• Indirect transfers: Value can be transferred indirectly through state channels as well. The parties identify a path of channels between them and send value through these channels. Typically the parties in these channels are incentivized to make the effort via small transaction fee.
  • Closing the channel: A state channel can be closed by either party via another transaction on the blockchain itself. This uses the last mutually-signed statement of the relative account balances to properly distribute the allocated cryptocurrency between the two parties.

State channels provide a number of different advantages, such as increasing the speed that transactions can be processed and the number of transactions that a blockchain can secure. All of these transactions are performed off-chain, which may sacrifice some security for privacy and scalability.

Advanced cryptography for the blockchain

Blockchain is built upon and heavily dependent on cryptographic algorithms, including hash algorithms and digital signatures. However, these are not the only potential applications of cryptographic algorithms in blockchain.

Some distributed ledger platforms have added additional functionality and guarantees based upon advanced cryptographic algorithms. Some examples of these include:

  • Multi-signatures: Multi-signature algorithms divide a secret between multiple parties in a way that it can only be retrieved with the cooperation of a set minimum number of them. This can be used to ensure that a minimum number of stakeholders consent to a particular transaction.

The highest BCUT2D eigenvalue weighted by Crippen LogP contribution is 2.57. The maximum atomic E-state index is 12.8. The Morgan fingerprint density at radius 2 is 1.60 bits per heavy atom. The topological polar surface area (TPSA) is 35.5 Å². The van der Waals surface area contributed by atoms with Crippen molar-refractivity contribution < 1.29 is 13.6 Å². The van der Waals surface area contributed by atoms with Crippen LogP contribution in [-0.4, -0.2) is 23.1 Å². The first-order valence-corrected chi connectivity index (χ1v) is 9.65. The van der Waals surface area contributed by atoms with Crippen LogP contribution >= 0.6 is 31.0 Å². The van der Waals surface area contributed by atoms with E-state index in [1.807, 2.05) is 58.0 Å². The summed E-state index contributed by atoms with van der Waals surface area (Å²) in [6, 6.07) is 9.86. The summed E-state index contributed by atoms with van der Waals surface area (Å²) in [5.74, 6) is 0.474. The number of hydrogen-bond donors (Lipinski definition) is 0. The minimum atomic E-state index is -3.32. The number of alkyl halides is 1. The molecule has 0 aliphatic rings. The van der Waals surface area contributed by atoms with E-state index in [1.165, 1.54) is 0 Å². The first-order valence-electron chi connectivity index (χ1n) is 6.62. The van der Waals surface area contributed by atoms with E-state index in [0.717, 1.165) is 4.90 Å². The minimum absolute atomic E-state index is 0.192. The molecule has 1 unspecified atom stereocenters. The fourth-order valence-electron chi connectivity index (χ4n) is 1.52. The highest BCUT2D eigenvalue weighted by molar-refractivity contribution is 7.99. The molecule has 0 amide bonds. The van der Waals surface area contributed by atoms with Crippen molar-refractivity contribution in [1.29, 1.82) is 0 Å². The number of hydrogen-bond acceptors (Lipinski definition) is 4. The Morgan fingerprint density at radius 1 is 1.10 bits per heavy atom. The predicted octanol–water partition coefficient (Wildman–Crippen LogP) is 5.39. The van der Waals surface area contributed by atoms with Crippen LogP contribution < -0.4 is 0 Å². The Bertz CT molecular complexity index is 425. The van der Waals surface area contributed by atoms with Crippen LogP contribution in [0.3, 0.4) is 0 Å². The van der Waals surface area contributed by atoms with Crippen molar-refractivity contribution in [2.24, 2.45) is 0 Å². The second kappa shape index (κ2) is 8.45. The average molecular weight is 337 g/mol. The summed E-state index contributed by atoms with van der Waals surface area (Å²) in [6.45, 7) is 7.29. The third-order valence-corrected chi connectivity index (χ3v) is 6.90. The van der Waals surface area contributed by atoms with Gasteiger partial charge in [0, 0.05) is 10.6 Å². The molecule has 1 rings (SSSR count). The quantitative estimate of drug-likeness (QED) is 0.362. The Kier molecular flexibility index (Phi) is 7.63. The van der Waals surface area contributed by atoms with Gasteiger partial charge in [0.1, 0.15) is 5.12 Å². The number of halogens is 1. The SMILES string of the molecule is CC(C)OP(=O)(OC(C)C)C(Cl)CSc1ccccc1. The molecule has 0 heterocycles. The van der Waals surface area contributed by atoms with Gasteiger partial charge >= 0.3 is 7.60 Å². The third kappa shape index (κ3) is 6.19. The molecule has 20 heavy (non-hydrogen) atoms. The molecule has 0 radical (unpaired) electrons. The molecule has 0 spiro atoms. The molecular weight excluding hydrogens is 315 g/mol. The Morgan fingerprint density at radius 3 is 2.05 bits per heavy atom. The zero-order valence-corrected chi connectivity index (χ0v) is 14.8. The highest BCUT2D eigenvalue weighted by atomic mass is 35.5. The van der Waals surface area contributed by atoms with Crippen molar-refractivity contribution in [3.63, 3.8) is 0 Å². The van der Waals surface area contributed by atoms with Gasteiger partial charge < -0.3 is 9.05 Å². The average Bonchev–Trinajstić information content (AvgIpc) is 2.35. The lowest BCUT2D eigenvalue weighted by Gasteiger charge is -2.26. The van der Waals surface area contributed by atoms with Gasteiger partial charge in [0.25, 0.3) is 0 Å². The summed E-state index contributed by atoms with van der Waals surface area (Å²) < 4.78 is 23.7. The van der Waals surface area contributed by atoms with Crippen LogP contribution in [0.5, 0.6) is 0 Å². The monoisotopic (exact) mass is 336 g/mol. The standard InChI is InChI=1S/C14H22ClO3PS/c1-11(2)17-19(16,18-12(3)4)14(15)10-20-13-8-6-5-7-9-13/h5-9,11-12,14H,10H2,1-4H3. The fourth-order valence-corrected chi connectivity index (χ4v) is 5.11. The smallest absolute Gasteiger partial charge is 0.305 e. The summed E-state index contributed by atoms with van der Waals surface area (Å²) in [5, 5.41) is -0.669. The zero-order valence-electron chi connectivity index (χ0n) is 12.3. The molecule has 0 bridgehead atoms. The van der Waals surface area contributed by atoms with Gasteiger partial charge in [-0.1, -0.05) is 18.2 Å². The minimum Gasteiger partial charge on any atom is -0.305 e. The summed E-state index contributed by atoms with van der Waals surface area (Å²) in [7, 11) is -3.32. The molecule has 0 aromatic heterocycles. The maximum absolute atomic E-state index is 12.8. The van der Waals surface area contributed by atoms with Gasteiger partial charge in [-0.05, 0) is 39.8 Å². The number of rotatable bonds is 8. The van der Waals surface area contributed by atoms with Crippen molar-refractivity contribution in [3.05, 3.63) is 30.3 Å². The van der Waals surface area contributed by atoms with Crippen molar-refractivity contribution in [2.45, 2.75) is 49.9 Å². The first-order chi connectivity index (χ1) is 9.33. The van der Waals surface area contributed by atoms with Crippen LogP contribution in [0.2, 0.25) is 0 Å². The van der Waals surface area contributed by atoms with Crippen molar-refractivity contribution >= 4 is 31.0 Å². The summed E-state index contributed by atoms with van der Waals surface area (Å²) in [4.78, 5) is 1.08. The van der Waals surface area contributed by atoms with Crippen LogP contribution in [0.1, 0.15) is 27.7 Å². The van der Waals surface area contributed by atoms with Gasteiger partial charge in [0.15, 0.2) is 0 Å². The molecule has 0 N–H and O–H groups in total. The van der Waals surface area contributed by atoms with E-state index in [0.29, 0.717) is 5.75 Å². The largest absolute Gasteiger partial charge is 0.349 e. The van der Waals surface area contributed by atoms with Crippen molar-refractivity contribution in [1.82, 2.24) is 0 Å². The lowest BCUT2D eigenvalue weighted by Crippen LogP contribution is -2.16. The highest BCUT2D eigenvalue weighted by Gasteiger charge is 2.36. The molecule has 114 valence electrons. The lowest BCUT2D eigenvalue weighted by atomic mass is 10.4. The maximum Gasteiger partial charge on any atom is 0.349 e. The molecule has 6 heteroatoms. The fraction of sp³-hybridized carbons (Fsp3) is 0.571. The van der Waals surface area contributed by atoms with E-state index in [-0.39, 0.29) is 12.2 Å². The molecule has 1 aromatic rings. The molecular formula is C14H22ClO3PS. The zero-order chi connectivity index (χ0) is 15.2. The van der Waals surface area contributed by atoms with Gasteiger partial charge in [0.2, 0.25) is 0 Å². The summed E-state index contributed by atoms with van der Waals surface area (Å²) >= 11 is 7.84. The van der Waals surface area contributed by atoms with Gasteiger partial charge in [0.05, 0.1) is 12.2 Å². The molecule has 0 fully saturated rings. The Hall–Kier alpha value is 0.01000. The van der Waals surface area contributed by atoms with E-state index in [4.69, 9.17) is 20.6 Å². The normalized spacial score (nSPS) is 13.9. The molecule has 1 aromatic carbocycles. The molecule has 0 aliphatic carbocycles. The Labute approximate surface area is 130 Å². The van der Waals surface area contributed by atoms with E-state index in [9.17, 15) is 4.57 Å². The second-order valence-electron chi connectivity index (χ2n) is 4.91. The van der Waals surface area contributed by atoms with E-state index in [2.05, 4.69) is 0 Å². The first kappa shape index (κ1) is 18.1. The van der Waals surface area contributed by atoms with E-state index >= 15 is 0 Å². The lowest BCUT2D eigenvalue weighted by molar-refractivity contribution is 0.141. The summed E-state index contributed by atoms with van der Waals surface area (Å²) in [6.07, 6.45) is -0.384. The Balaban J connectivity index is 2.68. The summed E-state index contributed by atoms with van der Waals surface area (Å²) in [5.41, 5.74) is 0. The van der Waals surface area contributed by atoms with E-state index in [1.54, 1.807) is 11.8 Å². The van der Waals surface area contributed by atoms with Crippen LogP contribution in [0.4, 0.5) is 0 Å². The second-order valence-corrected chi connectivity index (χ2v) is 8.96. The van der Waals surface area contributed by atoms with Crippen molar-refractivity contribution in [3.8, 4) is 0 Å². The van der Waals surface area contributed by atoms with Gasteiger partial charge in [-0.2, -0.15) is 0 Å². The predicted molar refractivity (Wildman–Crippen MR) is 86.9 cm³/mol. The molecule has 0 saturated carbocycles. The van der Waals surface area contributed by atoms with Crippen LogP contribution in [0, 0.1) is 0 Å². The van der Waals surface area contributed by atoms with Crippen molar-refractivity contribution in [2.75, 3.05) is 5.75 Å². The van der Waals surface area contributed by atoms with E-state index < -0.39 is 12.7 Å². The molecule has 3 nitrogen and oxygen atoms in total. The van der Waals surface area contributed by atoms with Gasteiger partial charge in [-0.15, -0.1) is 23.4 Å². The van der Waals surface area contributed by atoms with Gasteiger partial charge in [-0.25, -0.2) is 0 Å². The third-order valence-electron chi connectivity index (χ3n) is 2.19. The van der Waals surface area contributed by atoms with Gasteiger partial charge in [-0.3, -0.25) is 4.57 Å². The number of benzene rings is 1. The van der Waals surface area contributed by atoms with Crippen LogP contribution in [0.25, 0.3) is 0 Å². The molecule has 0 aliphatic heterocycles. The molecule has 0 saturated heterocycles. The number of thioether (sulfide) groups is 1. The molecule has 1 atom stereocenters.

• Zero-knowledge proofs (ZKPs): ZKPs enable knowledge of a secret to be proven without revealing the secret itself. This can be used for verifying membership in a group or proving that a transaction is valid without revealing the details.
  • Stealth addresses: Stealth addresses enable one-time addresses to be generated from a master address in a way that enables them to be claimed by the owner. This enables a user to receive multiple transactions without revealing the identity of their recipient or the fact that multiple transactions are going to the same person.
  • Ring signatures: Ring signatures enable someone to generate a digital signature as a member of a group without revealing an individual identity.
  • Commitment schemes: A commitment scheme “locks in” the value of data without revealing it. This allows a user to commit to something in advance (like a vote in an auction) but wait to reveal the commitment until later.

Designing the perfect distributed ledger

The original blockchain protocol provides a great deal of functionality, but it isn’t perfect for every use case. Using an alternative ledger design or advanced cryptography enables a distributed ledger protocol to be tailored to the needs of a particular application.

Sources

  1. IOTA, iota.org
  2. What are Sidechains and Childchains?, Hacker Noon
  3. Lightning Network, lightning.network